'The start of the summer holidays is rather a daunting prospect if you have two active and energetic boys aged 10 and 12. As a family, we have traditionally plumped for a beach holiday with no real structure to the trip, just an optimistic hope that the boys will perhaps meet similarly aged children to splash around in the sea with. The opportunity to go on an action-packed adventure in the Azores complete with a full daily itinerary seemed too good to be true. Sadly, my husband Andy could not join us due to work restrictions so Gogo (Granny) was more than happy to step in.
The exact location of this gorgeous cluster of volcanic islands (there are nine in total) was a slight mystery to the family. Like a handful of glistening emeralds thrown into the middle of the Atlantic, they are further away from Portugal mainland than we thought. After a four hour flight to Ponta Delgada, the capital of the main and most populated island, we settled into our four-star hotel full of anticipation and excitement for the week ahead.
Day one, after a huge buffet breakfast, we were met by Maria and Eulalia who were the Activities Abroad reps (or companions, corrected by my ten-year-old son). We were three families and would be travelling around in a minibus for the week. The friendly and lively pair gave us an informative introduction to the islands as we set off to visit a tea plantation and processing plant. Surprisingly perhaps, tea is one of the major exports of the Azores. Our adventurous week had begun.
The tour was fascinating and the boys decided that the samples of black or green tea were rather delicious made more palatable by four sneakily added sugar sachets.
You can not fail to miss the main feature of our next stop. This volcanic archipelago is still very much alive with secondary volcanic features, mainly geothermal bubbling hot springs which are used for cooking huge pots of meat and vegetables together several feet below the ground. The sulphuric smell (and taste) was overwhelming but the novelty was not lost on the boys. The fact that the island is still alive with activity under our feet, provided an extra thrill for the children.
A huge draw of the Azores is a whale-watching tour and very much one of the highlights of the week. Whales are obviously wild animals and so when our whales decided to have a day off, we were rewarded with plenty of dolphin sightings, we lost count of the playful creatures we saw. We were fed marine facts over a tannoy during the two-hour boat trip. A most interesting fact is that dolphins sleep with one eye open and another being that first-time dolphin mums leave the parenting to the more experienced grandparents which amused Gogo!
On day three there were more energetic activities. We did a cycle ride around the scenic Lagoa das Sete Citades or Lake of the Seven Cities, which is a deep crater lake formed mainly by rainwater. This was followed by a cooling dip and kayaking session. Gogo was able to join in kayaking, which the boys were thrilled about.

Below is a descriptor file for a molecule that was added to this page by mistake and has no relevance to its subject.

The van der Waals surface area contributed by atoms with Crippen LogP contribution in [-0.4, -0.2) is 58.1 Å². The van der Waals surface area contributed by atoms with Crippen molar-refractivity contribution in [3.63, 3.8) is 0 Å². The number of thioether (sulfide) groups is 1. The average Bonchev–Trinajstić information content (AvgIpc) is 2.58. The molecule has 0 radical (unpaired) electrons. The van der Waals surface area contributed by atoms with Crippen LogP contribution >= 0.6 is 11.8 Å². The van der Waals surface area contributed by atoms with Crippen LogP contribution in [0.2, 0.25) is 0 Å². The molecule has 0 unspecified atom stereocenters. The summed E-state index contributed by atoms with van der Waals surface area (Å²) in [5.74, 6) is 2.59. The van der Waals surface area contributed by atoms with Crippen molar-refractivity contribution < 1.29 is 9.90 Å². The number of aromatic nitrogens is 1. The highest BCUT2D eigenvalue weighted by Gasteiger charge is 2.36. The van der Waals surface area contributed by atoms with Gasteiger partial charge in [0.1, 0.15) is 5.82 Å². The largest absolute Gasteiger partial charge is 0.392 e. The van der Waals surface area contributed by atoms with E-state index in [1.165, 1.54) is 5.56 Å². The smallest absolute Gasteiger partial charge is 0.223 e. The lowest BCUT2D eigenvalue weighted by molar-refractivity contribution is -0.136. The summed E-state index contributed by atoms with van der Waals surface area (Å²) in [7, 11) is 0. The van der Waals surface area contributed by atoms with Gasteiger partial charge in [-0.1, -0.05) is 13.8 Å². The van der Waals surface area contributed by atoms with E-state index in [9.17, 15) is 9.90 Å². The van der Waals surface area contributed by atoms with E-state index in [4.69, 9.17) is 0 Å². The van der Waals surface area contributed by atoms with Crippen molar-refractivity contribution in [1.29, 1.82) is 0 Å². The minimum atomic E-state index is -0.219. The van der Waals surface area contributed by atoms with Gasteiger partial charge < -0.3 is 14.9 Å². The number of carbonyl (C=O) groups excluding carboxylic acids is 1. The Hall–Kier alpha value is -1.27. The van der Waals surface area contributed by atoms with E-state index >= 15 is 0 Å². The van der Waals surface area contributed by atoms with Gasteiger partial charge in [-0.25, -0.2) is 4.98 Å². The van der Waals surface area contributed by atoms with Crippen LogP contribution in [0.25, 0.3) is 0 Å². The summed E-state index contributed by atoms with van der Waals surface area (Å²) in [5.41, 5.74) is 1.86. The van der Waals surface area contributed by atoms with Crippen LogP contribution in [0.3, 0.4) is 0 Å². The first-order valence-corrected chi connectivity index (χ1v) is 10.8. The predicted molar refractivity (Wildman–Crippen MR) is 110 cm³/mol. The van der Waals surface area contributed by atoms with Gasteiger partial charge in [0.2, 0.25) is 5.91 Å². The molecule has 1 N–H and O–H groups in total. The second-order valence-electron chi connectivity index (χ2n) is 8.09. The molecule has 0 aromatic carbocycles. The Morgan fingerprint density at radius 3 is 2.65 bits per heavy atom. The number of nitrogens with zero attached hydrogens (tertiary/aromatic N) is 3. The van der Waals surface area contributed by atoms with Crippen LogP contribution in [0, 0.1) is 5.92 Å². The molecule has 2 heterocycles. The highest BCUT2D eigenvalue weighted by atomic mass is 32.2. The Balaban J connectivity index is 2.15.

We had seen much dolphin activity earlier in the week, however, there was much excitement and anticipation on day four. We were given wetsuits and masks and snorkels and set off early morning in a zodiac boat. Within twenty minutes, we spotted a flock of seagulls frantically dipping and diving over a small area of ocean. Our multi-talented companion Maria manoeuvred the Zodiac within the direct path of the oncoming pod of dolphins. She expertly directed us two by two to slip into the sea with a minimum splash and immediately we were rewarded with the mesmerizing sight of dolphins swimming and feeding around us in the clear deep blue sea. It was spectacular and beyond all our wildest expectations.
Day five proved to be a huge hit with the boys, a jeep tour to the farthest corners of the island with stops at hot springs and warm waterfalls. It was a fun mode of transport and perfect for off-road terrain.
The last day involved the grand finale, canyoning. We drove to the meeting point in the Ribeira dos Caldeiroes Natural Park and were handed wetsuits, all-terrain waterproof boots and helmets needed for abseiling down waterfalls. We were not sure what to expect, however, the very experienced staff guided the group uphill through dense vegetation to where the canyoning began and explained what we were about to do. It turned out to be a mix of abseiling and jumping down waterfalls, sliding down the rocks of this fast running stream and culminating in a very high eight-metre jump on the last waterfall. Gogo and I opted out of this one but Supergran had managed the rest.
By the end of the week, we all felt as though we had had amazing experiences in the beautiful Azores and a first time activity holiday, one difficult to beat.
Find out more about our family holidays to the Azores here.
Image Credits: Eleanor Findlater